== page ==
OpenCog is an open source AGI-project co-founded by the mercurial AI researcher Ben Goertzel. Ben Goertzel writes a lot of stuff, some of it really whacky. Nonetheless, he is clearly very intelligent and has thought deeply about AI for many decades.

What are the general ideas behind OpenCog? Would you endorse it as a insightful take on AGI?

I'm especially interested in whether the general framework still makes sense in the light of recent advances.


2 Answers 2


What is OpenCog?

OpenCog is a project with the vision of creating a thinking machine with human-level intelligence and beyond.

In OpenCog's introduction, Goertzel categorically states that the OpenCog project is not concerned with building more accurate classification algorithms, computer vision systems or better language processing systems. The OpenCog project is solely focused on general intelligence that is capable of being extended to more and more general tasks.

Knowledge representation

OpenCog's knowledge representation mechanisms are all based fundamentally on networks. OpenCog has the following knowledge representation components:

AtomSpace: it is a knowledge representation database and query engine. Data on AtomSpace is represented in the form of graphs and hypergraphs.

Probabilistic Logic Networks (PLN's): it is a novel conceptual, mathematical and computational approach to handle uncertainty and carry out effective reasoning in real-world circumstances.

MOSES (Meta-Optimizing Semantic Evolutionary Search): it implements program learning by using a meta-optimization algorithm. That is, it uses two optimization algorithms, one wrapped inside the other to find solutions.

Economic Attention Allocation (EAA): each atom has an attention value attached to it. The attention values are updated by using nonlinear dynamic equations to calculate the Short Term Importance (STI) and Long Term Importance (LTI).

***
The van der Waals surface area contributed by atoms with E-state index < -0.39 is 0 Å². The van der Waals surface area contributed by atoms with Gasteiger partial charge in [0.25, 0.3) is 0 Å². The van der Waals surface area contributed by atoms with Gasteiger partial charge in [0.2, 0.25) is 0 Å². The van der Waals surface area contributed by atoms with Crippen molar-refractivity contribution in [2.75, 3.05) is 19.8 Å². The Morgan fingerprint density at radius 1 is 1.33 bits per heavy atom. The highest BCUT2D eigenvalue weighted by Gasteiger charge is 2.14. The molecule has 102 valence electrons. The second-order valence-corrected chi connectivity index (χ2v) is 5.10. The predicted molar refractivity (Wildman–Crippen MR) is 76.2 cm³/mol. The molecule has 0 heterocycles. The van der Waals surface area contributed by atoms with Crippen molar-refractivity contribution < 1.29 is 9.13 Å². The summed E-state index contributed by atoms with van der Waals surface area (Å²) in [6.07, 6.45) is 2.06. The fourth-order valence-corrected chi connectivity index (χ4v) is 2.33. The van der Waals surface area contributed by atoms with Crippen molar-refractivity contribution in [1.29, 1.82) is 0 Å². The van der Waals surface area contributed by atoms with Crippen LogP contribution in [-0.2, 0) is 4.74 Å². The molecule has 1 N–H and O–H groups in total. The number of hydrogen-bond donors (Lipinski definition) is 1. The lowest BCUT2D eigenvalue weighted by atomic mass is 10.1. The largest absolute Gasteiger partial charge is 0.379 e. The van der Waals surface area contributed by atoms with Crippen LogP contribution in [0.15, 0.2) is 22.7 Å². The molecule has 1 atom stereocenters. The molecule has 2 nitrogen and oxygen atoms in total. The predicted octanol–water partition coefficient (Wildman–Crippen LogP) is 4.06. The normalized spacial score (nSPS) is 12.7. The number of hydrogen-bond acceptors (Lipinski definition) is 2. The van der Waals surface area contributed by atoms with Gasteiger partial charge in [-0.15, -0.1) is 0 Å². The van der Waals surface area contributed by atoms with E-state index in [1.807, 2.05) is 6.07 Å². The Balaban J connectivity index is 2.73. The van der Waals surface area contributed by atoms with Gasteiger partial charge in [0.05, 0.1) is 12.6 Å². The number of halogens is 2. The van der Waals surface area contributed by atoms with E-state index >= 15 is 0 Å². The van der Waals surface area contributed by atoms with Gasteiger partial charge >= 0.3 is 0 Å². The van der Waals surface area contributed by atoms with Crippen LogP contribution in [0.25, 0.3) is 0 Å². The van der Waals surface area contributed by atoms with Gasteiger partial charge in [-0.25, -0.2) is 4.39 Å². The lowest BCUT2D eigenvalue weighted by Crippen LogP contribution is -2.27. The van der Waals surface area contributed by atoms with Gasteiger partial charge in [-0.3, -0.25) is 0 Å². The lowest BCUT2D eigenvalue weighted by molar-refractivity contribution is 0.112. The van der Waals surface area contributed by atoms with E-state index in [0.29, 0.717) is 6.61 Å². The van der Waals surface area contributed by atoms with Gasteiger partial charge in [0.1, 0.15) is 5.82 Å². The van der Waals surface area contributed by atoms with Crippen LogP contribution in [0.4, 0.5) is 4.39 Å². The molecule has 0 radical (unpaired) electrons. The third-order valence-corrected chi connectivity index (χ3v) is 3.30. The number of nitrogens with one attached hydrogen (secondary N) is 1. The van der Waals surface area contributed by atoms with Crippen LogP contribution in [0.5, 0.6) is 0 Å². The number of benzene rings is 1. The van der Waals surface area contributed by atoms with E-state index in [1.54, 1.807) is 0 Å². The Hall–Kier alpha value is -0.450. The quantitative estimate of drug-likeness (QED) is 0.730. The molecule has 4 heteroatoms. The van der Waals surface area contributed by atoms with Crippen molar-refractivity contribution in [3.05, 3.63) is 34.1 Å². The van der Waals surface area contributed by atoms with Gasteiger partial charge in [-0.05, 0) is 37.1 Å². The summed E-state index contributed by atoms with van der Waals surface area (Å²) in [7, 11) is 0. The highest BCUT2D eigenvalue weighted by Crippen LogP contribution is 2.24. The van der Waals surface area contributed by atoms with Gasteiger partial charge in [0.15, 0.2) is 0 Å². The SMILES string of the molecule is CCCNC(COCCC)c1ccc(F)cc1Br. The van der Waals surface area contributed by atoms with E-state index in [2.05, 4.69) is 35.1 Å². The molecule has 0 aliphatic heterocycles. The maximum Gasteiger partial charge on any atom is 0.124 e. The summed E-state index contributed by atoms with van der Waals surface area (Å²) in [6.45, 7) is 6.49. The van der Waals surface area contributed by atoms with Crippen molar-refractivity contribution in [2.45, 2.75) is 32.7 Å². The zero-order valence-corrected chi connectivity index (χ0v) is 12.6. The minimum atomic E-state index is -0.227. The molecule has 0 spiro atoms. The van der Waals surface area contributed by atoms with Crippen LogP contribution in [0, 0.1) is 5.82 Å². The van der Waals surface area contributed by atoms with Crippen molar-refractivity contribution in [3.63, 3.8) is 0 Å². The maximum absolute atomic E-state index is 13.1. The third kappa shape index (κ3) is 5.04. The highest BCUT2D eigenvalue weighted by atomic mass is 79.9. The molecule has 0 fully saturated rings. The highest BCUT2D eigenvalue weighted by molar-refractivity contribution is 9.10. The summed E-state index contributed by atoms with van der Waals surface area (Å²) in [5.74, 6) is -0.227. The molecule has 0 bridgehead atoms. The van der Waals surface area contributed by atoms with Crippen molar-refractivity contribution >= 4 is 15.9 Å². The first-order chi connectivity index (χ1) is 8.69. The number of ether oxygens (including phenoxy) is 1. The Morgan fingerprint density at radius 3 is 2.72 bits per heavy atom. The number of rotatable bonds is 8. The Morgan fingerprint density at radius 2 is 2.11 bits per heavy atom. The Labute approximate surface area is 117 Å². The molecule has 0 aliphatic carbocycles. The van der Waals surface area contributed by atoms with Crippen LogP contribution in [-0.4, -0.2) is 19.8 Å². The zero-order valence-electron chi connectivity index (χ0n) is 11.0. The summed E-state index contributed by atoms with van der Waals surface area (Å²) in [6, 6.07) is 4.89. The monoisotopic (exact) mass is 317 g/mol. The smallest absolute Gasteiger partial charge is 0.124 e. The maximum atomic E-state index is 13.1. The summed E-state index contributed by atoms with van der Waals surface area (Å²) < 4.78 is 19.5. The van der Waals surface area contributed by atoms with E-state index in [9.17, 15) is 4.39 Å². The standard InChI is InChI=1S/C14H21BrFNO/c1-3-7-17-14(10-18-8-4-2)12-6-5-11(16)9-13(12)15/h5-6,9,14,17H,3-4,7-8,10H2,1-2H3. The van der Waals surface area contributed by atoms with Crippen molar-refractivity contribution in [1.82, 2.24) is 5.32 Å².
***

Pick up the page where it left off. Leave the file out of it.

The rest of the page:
Competency Goals

OpenCog lists 14 competencies that they believe AI systems should display in order to be considered an AGI system.

Perception: vision, hearing, touch and cross-modal proprioception

Actuation: physical skills, tool use, and navigation physical skills

Memory: declarative, behavioral and episodic

Learning: imitation, reinforcement, interactive verbal instruction, written media and learning via experimentation

Reasoning: deduction, induction, abduction, causal reasoning, physical reasoning and associational reasoning

Planning: tactical, strategic, physical and social

Attention: visual attention, behavioural attention, social attention

Motivation: subgoal creation, affect-based motivation, control of emotions

Emotion: expressing emotion, understanding emotion

Modelling self and other: self-awareness, theory of mind, self-control

Social interaction: appropriate social behavior, social communication, social inference and group play

Communication: gestural communication, verbal communication, pictorial communication, language acquisition and cross-modal communication

Quantitative skills: counting, arithmetic, comparison and measurement.

Ability to build/create: physical, conceptual, verbal and social.

Do I endorse OpenCog?

In my opinion, OpenCog introduces and covers important algorithms/approaches in machine learning, i.e. hyper-graphs and probabilistic logic networks. However, my criticism is that they fail to commit to a single architecture and integrate numerous architectures in an irregular and unsystematic manner.

Furthermore, Goertzel failed to recognize the fundamental shift that came with the introduction of deep learning architectures so as to revise his work accordingly. This puts his research out of touch with recent developments in machine learning


While my knowledge of OpenCog is very limited, you could say that yes, it does still make sense and it is insightful. I'm not certain regarding all of the components of OpenCog but I do know that at least one component is relevant (I think it's part of the MOSIS component).

This component is very similar to Numenta's hierarchical temporal memory which is based more on computational neuroscience than plain math; however, I would consider Nupic a more relevant project in terms of neroscience though both are attempting to emulate components of the brain. In my opinion, such projects are far more impressive than what's going on with typical convolutional neural nets, RNNs, etc. which are too loosely related to what goes on in the brain to be said to be computational neuroscience.

That's not to say that things like ANNs, GAs, etc etc are useless for AGI. We don't really know since we don't have an example of one.


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